Good luck.

    Brian De B

  6. #6
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    Yes I do use CCleaner to periodically go through the registry and all the other items it looks at. Up until now I've had no reason to wonder about it and I'm not so sure it is the cause of this problem since there are so many other users out there with .NET problems.

    As to why I've never installed SP3, Windows Secrets came out with this article about problems with it

    http://www.windowssecrets.com/2008/0...se-your-system

    back in September of last year so I never felt the need to put it on. I actually have had very, very few problems with my system. This is the biggest by far. It may be time to do an out of the box restore (its a Dell) and just start over. You can accumulate a lot of garbage over the years and now may be the time to really clean it up. My documents are all stored on another drive so I don't have to worry about them. And while I have a lot of applications installed I probably only use 15% of them. I could get by with about 5 core apps, including Open Office vs. MS Office 2003 that I now use. I use gmail for mail, reader and calendars so configuring a client is a non-issue. Reinstalling the printers and scanner would be the biggest job. Thanks for all the info. You've been a tremendous help.

  7. #7
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    Quote Originally Posted by Me Too View Post
    While still in safe mode, remove - via the Control Panel add/Remove applet - any of the applications, including Turbo Tax that you may still have installed or partly so, and which relied on any of the instances of the .Net Framework.
    Do you have any suggestions on how to perform an inventory to identify which of my installed programs rely on which version of .Net?

  8. #8
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    Quote Originally Posted by Haskell View Post
    Do you have any suggestions on how to perform an inventory to identify which of my installed programs rely on which version of .Net?
    Mate, that is a VERY good question and I wish I had an answer for you. As far as I know, there is no list somewhere of those developers who have incoporated .Net technologies in their applications, much less which versions of .Net they might have used. I am also unaware of any developer who has written an application that would provide such an inventory on a case-by-case basis (or any other basis), but you have certainly prodded the little gray cells of mine to look into developing such an app if it is even possible (I can see nightmare scenarios of reverse-engineering popping up).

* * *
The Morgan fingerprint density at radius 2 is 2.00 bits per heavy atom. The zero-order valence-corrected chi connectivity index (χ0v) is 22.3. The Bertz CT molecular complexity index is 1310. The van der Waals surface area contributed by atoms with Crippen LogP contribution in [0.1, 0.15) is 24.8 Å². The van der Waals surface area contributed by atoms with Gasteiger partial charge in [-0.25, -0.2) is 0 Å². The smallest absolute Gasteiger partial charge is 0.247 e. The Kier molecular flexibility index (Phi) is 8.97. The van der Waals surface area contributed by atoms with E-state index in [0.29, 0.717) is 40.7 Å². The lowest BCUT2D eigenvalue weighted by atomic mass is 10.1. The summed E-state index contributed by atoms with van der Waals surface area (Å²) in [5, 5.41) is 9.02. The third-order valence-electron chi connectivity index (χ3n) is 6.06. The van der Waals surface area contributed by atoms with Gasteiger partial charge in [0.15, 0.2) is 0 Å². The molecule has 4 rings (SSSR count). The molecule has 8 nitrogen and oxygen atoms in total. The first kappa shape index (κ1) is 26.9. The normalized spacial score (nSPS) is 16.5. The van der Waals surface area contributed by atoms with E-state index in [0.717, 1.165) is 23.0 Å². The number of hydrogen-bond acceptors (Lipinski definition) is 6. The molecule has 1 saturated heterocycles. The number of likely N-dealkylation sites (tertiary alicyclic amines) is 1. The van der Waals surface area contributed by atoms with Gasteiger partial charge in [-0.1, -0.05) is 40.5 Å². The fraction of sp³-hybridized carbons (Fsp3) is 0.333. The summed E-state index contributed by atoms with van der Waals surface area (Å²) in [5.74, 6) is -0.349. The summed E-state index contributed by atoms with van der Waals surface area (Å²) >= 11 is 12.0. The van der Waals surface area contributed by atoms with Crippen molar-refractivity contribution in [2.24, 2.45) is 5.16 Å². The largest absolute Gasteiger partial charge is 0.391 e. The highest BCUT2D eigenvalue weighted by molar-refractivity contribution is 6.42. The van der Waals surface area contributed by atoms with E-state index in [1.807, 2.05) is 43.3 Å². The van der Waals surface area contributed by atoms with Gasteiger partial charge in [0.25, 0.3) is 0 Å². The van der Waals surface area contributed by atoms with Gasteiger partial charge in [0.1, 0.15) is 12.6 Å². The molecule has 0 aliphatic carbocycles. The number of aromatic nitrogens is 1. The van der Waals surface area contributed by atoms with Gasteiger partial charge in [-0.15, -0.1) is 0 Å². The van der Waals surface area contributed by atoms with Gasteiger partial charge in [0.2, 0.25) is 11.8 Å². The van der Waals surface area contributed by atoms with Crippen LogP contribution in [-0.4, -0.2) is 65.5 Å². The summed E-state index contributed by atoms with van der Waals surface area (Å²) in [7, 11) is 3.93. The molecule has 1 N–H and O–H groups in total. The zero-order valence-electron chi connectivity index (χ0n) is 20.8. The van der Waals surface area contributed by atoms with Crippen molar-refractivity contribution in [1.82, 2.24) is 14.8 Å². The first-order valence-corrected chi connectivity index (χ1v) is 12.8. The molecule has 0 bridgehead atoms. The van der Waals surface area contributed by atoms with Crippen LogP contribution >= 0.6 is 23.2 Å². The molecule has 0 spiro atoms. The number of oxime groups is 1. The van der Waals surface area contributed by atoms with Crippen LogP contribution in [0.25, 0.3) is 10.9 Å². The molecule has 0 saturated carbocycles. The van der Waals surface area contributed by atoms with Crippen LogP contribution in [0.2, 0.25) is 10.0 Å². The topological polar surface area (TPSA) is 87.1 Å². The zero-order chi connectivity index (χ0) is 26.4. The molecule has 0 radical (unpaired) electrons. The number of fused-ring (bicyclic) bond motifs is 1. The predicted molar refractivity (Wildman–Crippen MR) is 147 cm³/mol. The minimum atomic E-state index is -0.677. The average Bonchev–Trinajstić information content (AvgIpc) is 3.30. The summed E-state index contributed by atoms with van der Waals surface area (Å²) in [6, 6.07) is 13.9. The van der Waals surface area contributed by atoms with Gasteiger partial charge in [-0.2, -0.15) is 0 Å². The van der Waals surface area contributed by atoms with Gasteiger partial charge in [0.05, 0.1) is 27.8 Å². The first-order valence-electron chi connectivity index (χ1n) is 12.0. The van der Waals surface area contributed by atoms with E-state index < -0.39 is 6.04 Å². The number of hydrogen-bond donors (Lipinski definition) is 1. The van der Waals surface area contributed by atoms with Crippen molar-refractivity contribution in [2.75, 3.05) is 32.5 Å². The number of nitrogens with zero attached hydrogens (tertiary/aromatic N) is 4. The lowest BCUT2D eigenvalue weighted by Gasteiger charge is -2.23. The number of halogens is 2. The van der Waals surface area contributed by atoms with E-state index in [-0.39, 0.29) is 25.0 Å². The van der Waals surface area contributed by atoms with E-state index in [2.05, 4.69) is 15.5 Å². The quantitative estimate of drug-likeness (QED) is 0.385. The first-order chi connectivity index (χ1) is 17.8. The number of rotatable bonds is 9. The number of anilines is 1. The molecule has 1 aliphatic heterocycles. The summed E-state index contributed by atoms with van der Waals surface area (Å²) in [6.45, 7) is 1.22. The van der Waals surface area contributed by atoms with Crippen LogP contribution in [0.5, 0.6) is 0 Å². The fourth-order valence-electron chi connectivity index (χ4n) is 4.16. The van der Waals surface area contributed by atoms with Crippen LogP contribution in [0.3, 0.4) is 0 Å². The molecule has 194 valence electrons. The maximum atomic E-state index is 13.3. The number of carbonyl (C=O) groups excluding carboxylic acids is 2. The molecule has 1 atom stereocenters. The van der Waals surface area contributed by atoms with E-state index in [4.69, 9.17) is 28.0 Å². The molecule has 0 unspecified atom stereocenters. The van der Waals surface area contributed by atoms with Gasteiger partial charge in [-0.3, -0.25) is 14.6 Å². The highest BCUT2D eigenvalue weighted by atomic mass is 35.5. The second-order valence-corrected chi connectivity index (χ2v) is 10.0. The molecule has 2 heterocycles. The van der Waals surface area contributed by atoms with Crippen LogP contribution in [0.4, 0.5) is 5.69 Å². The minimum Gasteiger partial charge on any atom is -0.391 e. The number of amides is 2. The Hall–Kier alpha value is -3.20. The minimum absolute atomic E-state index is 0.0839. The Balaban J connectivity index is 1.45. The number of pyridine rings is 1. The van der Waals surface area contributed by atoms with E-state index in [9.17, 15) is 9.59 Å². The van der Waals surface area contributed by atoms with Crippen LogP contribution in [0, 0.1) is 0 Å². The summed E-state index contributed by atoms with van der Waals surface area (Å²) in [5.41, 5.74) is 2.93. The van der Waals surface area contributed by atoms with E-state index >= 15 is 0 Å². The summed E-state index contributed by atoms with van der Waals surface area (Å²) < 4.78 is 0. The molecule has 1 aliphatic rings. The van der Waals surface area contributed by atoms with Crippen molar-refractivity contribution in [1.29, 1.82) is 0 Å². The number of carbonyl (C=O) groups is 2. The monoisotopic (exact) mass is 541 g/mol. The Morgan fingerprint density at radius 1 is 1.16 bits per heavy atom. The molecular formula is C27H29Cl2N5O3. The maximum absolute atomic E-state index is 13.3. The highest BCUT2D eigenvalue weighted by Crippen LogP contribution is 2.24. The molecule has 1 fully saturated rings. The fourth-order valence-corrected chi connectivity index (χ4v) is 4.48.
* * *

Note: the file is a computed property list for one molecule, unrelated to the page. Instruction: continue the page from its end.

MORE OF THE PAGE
All I can suggest is that you get busy with Bing or Google search and scour the web for ideas, lists and notations. Try also searching the Microsoft site and the Microsoft Developer Network site (MSDN) for anything related to .Net. You could also look at the websites of all the third-party processes you have installed. If .Net Framework reliance was built in, the developers will mention it in their web pages.

    I'd also suggest that, from here on in, whenever you install something new that relies on a particular version of .Net Framework technology, that you make a note of it at the time.

    I wish I could be more help, but thank you for the interesting question.

    Brian De B

  9. #9
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    Quote Originally Posted by Me Too View Post
    Hi Dave,

    try this: download the dotnet clean-up tool provided by Aaron Stebner from


    I hope this helps you and solves your problems.

    Brian De B
    Brian - that quote is from your original reply.

    I decided to give the cleanup tool a go. When it completed running everything looked OK. No entries left in add/remove, no error messages while it was running. I looked at the log files and the last entry in all of them said clean up failed for all versions!!!

    What the heck, I ran the installation for .NET 3.5 SP1 anyway and this time it installed with no problem. I guess its a good install. I'm attaching the log files for the clean up tool [attachment=87312:cleanup-files.zip]if you care to look at them. I don't understand them. It's just puzzling that they say the cleanup failed but it appears to have succeeded.
    Attached Files Attached Files